DUMPED litter remains at a Wichelstowe quiet spot – despite council moves to make one fly-tipper clear his mess.

Now, a dead deer has appeared near the waste – leading one wildlife enthusiast to fear that it may have died after eating the litter.

It is not known how the deer, which yesterday morning lay dead in a hedgerow off Scott Way, perished.

However, Liden amateur naturalist Alan McCluskie questioned whether the litter may be to blame.

“My concern as a wildlife watcher with the rubbish issue is how the deer died,” said Alan, 53. “Did it choke on rubbish? I don’t think it was hit by a car, because it was too far into the hedgerow and you couldn’t really do more than five miles per hour on that track.

“I didn’t turn the deer over to check if it had been shot.

“There are going to be dog walkers, children, people with their dogs off the lead. It needs to be addresses as soon as possible for health and safety reasons.”

The deer was removed yesterday, hours after the council were approached by the Adver.

However, Alan questioned why existing litter on Scott Way had not yet been removed.

Last week, Swindon Borough Council said that a fly-tipper had been identified and would be removing the waste himself.

But, a week on, much of the waste remains. Among the flytipped rubbish is building insulation, an industrial fridge and household food waste.

Alan shared his message for the council: “You knew the litter was there. It should have been cleaned up immediately.”

Although a fully marked out road, Scott Way is part of the Wichelstowe area that is yet to be developed.

The quiet road is largely out of sight of main road Peglars Way.

Last week, Rodbourne Cheney dog walker June Griffiths-James spoke to the Adver about the waste.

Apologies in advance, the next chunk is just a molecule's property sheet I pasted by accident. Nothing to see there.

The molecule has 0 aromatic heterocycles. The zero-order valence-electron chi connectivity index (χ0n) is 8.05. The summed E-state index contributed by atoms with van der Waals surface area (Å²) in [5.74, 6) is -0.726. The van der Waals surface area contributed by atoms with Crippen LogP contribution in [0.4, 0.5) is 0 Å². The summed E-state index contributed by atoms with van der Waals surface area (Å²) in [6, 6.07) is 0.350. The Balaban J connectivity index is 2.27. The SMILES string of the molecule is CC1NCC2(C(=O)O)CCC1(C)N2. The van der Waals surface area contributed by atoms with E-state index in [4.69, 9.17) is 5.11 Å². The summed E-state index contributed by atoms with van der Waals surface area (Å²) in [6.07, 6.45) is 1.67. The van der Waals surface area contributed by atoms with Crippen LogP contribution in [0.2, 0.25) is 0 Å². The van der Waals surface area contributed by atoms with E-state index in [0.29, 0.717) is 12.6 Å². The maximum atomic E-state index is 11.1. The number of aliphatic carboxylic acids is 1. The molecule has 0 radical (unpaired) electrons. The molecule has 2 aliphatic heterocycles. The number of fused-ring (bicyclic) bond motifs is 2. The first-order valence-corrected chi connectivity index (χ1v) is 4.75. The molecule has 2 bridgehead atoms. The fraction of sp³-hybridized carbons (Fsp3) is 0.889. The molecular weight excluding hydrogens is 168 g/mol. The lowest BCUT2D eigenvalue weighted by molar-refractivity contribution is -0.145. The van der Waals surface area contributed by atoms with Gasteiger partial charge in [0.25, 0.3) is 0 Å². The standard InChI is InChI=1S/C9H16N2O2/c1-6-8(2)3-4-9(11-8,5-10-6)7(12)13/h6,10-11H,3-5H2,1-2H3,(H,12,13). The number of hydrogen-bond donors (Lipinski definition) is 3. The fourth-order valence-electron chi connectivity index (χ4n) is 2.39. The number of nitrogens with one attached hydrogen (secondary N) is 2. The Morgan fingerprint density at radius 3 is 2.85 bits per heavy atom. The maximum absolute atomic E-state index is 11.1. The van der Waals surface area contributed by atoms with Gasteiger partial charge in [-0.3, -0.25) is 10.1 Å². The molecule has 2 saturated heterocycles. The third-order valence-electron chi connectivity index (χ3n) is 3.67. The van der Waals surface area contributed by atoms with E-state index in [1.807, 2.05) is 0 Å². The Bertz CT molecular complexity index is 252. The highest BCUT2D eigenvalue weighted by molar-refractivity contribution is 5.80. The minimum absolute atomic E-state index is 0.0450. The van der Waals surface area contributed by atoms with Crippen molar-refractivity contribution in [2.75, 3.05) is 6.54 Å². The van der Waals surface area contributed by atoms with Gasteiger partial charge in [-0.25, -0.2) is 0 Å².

The 54-year-old said: “Seeing this has really annoyed me. This lovely open space won’t be here much longer because of the building work, and we should be able to enjoy it while we can.

“It’s such a lovely area, and it’s really sad to see people dumping so much rubbish.”

Swindon Borough Council said that the fault for the waste not having been removed lay with the man who flytipped it.

A spokesman for the council said: “We are working hard to clamp down on fly tipping, but this location has been targeted more than once.

“Our Envirocrime team has already identified one culprit and he was interviewed under caution, fined £400 and has now removed the waste so there is no cost to the Council.

“We are currently pursuing a number of other lines of inquiry which will hopefully uncover the other individuals who have been using Scott Way as their own personal dumping ground.

“When we catch these people they too will be fined and ordered to remove the waste at their own cost., which is why we have not yet removed the waste.

“A contractor working on the Wichelstowe site has also been given permission to store large quantities of soil at the site and this is contributing to the negative perception of fly tipping in the area.”